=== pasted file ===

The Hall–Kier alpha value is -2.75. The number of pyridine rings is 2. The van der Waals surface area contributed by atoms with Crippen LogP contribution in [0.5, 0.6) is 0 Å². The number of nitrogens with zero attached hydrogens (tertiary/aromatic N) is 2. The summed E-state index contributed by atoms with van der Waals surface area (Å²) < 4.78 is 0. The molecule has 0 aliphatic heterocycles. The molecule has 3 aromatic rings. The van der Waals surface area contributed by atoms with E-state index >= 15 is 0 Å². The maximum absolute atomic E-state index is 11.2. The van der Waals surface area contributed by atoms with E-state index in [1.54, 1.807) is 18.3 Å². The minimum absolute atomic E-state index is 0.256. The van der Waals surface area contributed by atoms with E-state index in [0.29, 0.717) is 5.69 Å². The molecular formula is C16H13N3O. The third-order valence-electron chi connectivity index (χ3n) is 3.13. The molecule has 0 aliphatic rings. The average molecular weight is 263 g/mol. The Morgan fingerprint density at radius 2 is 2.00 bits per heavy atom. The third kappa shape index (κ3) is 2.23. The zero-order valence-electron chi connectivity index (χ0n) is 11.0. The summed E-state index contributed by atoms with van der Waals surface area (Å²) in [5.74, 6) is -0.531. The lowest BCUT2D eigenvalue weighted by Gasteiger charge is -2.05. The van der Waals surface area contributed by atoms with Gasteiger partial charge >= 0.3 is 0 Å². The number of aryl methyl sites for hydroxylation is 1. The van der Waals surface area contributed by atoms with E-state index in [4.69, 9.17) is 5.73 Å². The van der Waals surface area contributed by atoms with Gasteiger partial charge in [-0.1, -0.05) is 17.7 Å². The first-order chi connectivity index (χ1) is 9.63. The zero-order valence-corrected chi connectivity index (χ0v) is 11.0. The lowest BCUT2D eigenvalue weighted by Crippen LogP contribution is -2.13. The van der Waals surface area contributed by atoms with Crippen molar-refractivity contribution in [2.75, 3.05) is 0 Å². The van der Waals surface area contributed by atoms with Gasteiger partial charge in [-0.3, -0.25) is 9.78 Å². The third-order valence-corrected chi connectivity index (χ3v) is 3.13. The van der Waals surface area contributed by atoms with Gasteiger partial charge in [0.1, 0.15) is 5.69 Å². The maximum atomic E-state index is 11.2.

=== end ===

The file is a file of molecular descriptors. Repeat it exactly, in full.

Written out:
The Hall–Kier alpha value is -2.75. The number of pyridine rings is 2. The van der Waals surface area contributed by atoms with Crippen LogP contribution in [0.5, 0.6) is 0 Å². The number of nitrogens with zero attached hydrogens (tertiary/aromatic N) is 2. The summed E-state index contributed by atoms with van der Waals surface area (Å²) < 4.78 is 0. The molecule has 0 aliphatic heterocycles. The molecule has 3 aromatic rings. The van der Waals surface area contributed by atoms with E-state index >= 15 is 0 Å². The maximum absolute atomic E-state index is 11.2. The van der Waals surface area contributed by atoms with E-state index in [1.54, 1.807) is 18.3 Å². The minimum absolute atomic E-state index is 0.256. The van der Waals surface area contributed by atoms with E-state index in [0.29, 0.717) is 5.69 Å². The molecular formula is C16H13N3O. The third-order valence-electron chi connectivity index (χ3n) is 3.13. The molecule has 0 aliphatic rings. The average molecular weight is 263 g/mol. The Morgan fingerprint density at radius 2 is 2.00 bits per heavy atom. The third kappa shape index (κ3) is 2.23. The zero-order valence-electron chi connectivity index (χ0n) is 11.0. The summed E-state index contributed by atoms with van der Waals surface area (Å²) in [5.74, 6) is -0.531. The lowest BCUT2D eigenvalue weighted by Gasteiger charge is -2.05. The van der Waals surface area contributed by atoms with Gasteiger partial charge >= 0.3 is 0 Å². The number of aryl methyl sites for hydroxylation is 1. The van der Waals surface area contributed by atoms with E-state index in [4.69, 9.17) is 5.73 Å². The van der Waals surface area contributed by atoms with Gasteiger partial charge in [-0.1, -0.05) is 17.7 Å². The first-order chi connectivity index (χ1) is 9.63. The zero-order valence-corrected chi connectivity index (χ0v) is 11.0. The lowest BCUT2D eigenvalue weighted by Crippen LogP contribution is -2.13. The van der Waals surface area contributed by atoms with Crippen molar-refractivity contribution in [2.75, 3.05) is 0 Å². The van der Waals surface area contributed by atoms with Gasteiger partial charge in [-0.3, -0.25) is 9.78 Å². The third-order valence-corrected chi connectivity index (χ3v) is 3.13. The van der Waals surface area contributed by atoms with Gasteiger partial charge in [0.1, 0.15) is 5.69 Å². The maximum atomic E-state index is 11.2.